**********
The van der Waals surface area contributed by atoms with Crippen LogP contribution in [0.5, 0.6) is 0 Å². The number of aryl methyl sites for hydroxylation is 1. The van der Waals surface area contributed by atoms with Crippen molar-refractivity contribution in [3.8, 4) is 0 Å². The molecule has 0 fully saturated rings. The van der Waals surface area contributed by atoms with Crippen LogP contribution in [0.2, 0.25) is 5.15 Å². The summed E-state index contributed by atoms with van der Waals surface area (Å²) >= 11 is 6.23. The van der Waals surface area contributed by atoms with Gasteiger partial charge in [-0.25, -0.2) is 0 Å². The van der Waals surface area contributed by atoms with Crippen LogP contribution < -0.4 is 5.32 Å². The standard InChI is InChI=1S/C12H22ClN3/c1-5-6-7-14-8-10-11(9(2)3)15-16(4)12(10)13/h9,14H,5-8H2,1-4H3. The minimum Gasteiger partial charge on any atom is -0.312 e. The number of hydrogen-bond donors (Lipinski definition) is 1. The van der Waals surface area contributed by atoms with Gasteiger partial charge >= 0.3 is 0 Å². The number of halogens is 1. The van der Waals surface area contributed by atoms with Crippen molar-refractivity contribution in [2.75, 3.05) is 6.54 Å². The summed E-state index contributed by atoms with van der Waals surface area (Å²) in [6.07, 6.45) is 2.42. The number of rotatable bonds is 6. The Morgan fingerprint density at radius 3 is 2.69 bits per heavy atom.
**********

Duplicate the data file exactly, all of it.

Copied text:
The van der Waals surface area contributed by atoms with Crippen LogP contribution in [0.5, 0.6) is 0 Å². The number of aryl methyl sites for hydroxylation is 1. The van der Waals surface area contributed by atoms with Crippen molar-refractivity contribution in [3.8, 4) is 0 Å². The molecule has 0 fully saturated rings. The van der Waals surface area contributed by atoms with Crippen LogP contribution in [0.2, 0.25) is 5.15 Å². The summed E-state index contributed by atoms with van der Waals surface area (Å²) >= 11 is 6.23. The van der Waals surface area contributed by atoms with Gasteiger partial charge in [-0.25, -0.2) is 0 Å². The van der Waals surface area contributed by atoms with Crippen LogP contribution < -0.4 is 5.32 Å². The standard InChI is InChI=1S/C12H22ClN3/c1-5-6-7-14-8-10-11(9(2)3)15-16(4)12(10)13/h9,14H,5-8H2,1-4H3. The minimum Gasteiger partial charge on any atom is -0.312 e. The number of hydrogen-bond donors (Lipinski definition) is 1. The van der Waals surface area contributed by atoms with Gasteiger partial charge >= 0.3 is 0 Å². The number of halogens is 1. The van der Waals surface area contributed by atoms with Crippen molar-refractivity contribution in [2.75, 3.05) is 6.54 Å². The summed E-state index contributed by atoms with van der Waals surface area (Å²) in [6.07, 6.45) is 2.42. The number of rotatable bonds is 6. The Morgan fingerprint density at radius 3 is 2.69 bits per heavy atom.